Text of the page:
The Power of Produce: Phytochemicals

Marie Hegler,
Food Safety & Nutrition Agent

The summer months are most notable for their broad and diverse supply of seasonal produce. Strawberries, peaches, beans, cantaloupes, cucumbers, okra, squash, and tomatoes, and the list could go on. Whether you’ve grown them in your own garden or purchased them from a local grocery store, the perks of consuming produce are as vast as the varieties themselves.

Curbing the risk of heart disease, cancers, and other illnesses can be attributed in part to the power of produce. For decades, mothers have said, “Eat your fruits and vegetables!” Today, however, researchers are beginning to discover that the healing and preventative powers of produce are attributed to natural compounds known as phytochemicals.

These compounds are responsible for the colorful pigmentation of fruits and vegetables and offer protection from predators, pollution, and other harmful elements. Therefore, when you consume fruits and vegetables, you are ingesting these potent compounds, which can protect you from a variety of dangers and boost your immune system. Because the color of fruits and vegetables is indicative of the type of phytochemical present, it is important to eat a wide variety of colorful fruits and vegetable.


Lycopene is a pigment that gives fruits and vegetables, such as tomatoes and watermelon, their red color. It is also known for its potent antioxidant properties. In fact, several studies suggest that consuming foods rich in lycopene may lower the risk of prostate cancer and cardiovascular disease. Papaya, grapefruit, guava, red cabbage, and red peppers all contain lycopene.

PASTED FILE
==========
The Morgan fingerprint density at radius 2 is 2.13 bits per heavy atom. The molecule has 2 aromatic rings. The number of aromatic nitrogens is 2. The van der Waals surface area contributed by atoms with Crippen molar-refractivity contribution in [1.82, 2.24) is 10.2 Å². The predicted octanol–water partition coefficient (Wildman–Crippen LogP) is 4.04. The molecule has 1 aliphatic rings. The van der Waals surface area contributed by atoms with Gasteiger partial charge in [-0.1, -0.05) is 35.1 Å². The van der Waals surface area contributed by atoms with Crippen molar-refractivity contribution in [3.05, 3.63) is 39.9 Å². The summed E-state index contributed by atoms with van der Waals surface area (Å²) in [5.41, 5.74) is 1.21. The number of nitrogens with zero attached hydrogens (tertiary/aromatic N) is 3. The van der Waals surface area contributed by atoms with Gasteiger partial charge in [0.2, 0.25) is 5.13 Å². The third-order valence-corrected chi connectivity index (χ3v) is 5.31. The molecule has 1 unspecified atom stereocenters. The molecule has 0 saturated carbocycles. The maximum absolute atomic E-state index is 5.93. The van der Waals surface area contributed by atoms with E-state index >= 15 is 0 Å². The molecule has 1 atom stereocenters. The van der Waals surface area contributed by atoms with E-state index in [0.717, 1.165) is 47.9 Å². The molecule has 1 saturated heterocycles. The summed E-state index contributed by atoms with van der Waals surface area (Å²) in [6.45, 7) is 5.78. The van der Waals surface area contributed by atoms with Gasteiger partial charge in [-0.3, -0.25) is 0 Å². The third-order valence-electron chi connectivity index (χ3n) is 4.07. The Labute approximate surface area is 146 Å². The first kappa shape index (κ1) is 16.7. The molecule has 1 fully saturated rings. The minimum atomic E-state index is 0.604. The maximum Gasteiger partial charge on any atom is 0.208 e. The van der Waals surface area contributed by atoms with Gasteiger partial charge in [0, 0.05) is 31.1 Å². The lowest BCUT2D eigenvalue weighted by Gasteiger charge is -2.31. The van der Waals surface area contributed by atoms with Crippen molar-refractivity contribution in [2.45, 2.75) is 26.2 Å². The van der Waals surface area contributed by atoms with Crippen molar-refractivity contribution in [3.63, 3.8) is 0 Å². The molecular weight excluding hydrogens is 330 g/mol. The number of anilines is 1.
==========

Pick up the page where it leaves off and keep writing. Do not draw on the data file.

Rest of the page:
Alpha- and beta-carotene give foods like carrots and sweet potatoes their distinct orange color. The body converts these compounds into the active form of vitamin A, which helps keep your eyes, bones, and immune system healthy. Apricots, cantaloupe, mango, oranges, pumpkin, tangerines, and watermelon all contain carotenes.

Yellow & Green

Many yellow and green vegetables are good sources of lutein and zeaxanthin, phytochemicals that may help slow the progress of age-related macular degeneration by protecting the eyes from damage due to light. Leafy greens are among the best sources of these phytochemicals. Other vegetables, including corn and beans, are good sources as well. Cruciferous vegetables, such as broccoli, cauliflower, and Brussels sprouts, provide compounds called indoles and isothiocyanates, which may help prevent certain types of cancer. Artichokes, collards, green peas, green peppers, green cabbage, kale, mustard greens, okra, Romaine lettuce, spinach, summer squash, turnip greens and zucchini are sources of lutein and zeaxanthin.

Blue & Purple/Deep Red

Anthocyanins and proanthocyanidins are responsible for providing the blue, purple, and deep-red hues found in fruits and vegetables. The antioxidant properties of these phytochemicals are most commonly associated with vision, brain, and heart functions as well as the possible prevention of obesity, diabetes, and certain cancers. Fruits and vegetables containing anthocyanins include beets, blackberries, black/red beans, black/red currents, blueberries, cherries, cranberries, eggplant, plums, raspberries, red apples, red cabbage, red grapes, red leaf lettuce, red onions, red radishes, and strawberries.

For more information see HGIC 4064, Antioxidants; HGIC 3529, Blueberry Basics; and HGIC 3537, Strawberry Basics.


  1. American Cancer Society. (2013). Phytochemicals.
  2. Fruit & Veggies More Matters. (2013). What Are Phytochemicals?

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